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Uvularia grandiflora - Sm.
                 
Common Name Fairybells, Merry Bells, Bellwort, Largeflower bellwort
Family Uvulariaceae
USDA hardiness 4-9
Known Hazards None known
Habitats Rich moist woods on calcareous to neutral soils from sea level to 1100 metres[222, 270].
Range Southeastern N. America - South Quebec to Georgia, west to Arkansas to North Dakota.
Edibility Rating  
Other Uses  
Weed Potential No
Medicinal Rating  
Care
Fully Hardy Moist Soil Full shade Semi-shade

Summary
Bloom Color: Yellow. Main Bloom Time: Early spring, Mid spring. Form: Upright or erect.

Uvularia grandiflora Fairybells, Merry Bells, Bellwort, Largeflower bellwort


biolib.de
Uvularia grandiflora Fairybells, Merry Bells, Bellwort, Largeflower bellwort
biolib.de
   
Physical Characteristics
 icon of manicon of flower
Uvularia grandiflora is a PERENNIAL growing to 0.3 m (1ft) by 0.3 m (1ft in) at a medium rate.
It is hardy to zone (UK) 3. It is in flower from May to June. The flowers are hermaphrodite (have both male and female organs) and are pollinated by Insects.Suitable for: light (sandy) and medium (loamy) soils and prefers well-drained soil. Suitable pH: acid, neutral and basic (alkaline) soils. It can grow in full shade (deep woodland) or semi-shade (light woodland). It prefers moist soil.

Synonyms

Habitats
Woodland Garden Dappled Shade; Shady Edge; not Deep Shade;
Edible Uses
None known
Medicinal Uses


Plants For A Future can not take any responsibility for any adverse effects from the use of plants. Always seek advice from a professional before using a plant medicinally.

Analgesic;  Poultice;  Salve.

The root is analgesic[257]. It is used as a poultice or salve in the treatment of toothaches, boils, swellings, wounds and ulcers[222, 257]. As I was typing this report (29/01/95), Geoffrey Smith on Radio 4's 'Gardeners Question Time' spoke about it and said that it was the best poultice for boils that he knew of[K]. An infusion of the root has been used to treat backaches and, mixed with oil, has been used as a salve on sore muscles[257]. A tea made from the roots is used as a wash in the treatment of rheumatic pains[222].
Other Uses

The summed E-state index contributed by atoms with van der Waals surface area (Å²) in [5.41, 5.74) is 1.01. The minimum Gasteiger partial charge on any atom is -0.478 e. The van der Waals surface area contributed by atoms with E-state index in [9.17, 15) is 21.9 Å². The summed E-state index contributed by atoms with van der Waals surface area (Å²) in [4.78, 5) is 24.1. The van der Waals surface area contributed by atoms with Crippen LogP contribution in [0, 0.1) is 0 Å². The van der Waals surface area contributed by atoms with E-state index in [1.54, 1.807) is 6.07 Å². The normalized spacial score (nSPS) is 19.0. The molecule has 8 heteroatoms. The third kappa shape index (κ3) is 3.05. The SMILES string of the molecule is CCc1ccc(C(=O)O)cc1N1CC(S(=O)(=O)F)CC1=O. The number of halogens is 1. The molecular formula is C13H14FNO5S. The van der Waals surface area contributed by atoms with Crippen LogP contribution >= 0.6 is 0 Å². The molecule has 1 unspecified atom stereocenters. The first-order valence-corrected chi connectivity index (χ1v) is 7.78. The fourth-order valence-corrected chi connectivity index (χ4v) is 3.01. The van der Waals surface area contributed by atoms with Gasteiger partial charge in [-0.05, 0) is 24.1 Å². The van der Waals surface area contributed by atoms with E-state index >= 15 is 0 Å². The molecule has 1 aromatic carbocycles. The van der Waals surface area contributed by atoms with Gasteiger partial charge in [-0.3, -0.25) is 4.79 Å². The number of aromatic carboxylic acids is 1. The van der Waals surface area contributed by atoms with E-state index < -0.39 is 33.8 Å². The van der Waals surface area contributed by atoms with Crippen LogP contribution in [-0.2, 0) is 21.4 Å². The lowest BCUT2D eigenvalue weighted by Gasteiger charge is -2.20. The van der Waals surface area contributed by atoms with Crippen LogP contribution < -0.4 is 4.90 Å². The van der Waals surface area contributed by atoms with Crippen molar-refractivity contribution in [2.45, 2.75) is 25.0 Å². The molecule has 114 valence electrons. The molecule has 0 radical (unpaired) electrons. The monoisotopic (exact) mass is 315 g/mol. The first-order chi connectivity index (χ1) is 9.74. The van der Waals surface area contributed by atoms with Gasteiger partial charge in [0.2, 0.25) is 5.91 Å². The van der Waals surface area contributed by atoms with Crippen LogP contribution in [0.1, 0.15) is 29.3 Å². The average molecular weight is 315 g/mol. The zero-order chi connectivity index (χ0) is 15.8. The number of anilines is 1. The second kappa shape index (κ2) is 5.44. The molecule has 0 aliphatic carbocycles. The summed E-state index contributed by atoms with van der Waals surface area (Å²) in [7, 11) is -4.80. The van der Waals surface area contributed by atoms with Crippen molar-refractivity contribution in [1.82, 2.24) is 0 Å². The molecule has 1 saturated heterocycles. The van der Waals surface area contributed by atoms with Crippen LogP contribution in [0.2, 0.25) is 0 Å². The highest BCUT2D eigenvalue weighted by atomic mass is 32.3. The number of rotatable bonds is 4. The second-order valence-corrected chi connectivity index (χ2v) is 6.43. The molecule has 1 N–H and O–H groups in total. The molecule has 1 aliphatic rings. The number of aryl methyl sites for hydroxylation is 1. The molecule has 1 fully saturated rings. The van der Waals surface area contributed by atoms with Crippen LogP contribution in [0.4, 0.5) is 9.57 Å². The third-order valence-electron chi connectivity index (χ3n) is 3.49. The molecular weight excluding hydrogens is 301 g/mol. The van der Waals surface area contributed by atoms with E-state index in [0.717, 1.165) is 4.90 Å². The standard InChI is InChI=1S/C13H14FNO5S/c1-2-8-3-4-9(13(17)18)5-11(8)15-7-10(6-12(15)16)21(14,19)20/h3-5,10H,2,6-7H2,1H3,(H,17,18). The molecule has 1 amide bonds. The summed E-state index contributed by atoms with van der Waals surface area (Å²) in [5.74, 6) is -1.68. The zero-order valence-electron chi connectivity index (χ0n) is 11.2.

None known
Cultivation details
Landscape Uses:Container, Foundation, Specimen, Woodland garden. An easily grown plant, it requires a cool moist shady position and a light sandy soil[1, 42, 111]. Likes plenty of humus in the soil[111]. Grows well in a woodland garden and in the rock garden[200]. Plants grow much taller in rich soils and then succeed in the herbaceous border[222]. A very hardy plant, tolerating temperatures down to about -20°c[187]. A very ornamental species, there are some named varieties[233]. Special Features:North American native, Naturalizing, Attracts butterflies.
Propagation
Seed - best sown in a cold frame as soon as it is ripe in the summer[200]. Sow stored seed in late winter in a cold frame. When they are large enough to handle, prick the seedlings out into individual pots and grow them on in the greenhouse for at least their first winter. Plant them out into their permanent positions in late spring or early summer, after the last expected frosts. Division after the plants die down in late summer. It is best carried out in early spring before the plants flower[188]. Larger divisions can be planted out direct into their permanent positions. We have found that it is best to pot up smaller divisions and grow them on in light shade in a greenhouse or cold frame until they are growing away well. Plant them out in the following spring.

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Other Names
Found In
Weed Potential

Right plant wrong place. We are currently updating this section. Please note that a plant may be invasive in one area but may not in your area so it’s worth checking.

Conservation Status
IUCN Red List of Threatened Plants Status :
Related Plants
Latin NameCommon NameEdibility RatingMedicinal Rating
Uvularia perfoliataBellwort, Perfoliate bellwort22
Uvularia sessilifoliaBellwort, Sessileleaf bellwort21
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Author
Sm.
Botanical References
200270
Links / References
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Subject : Uvularia grandiflora  

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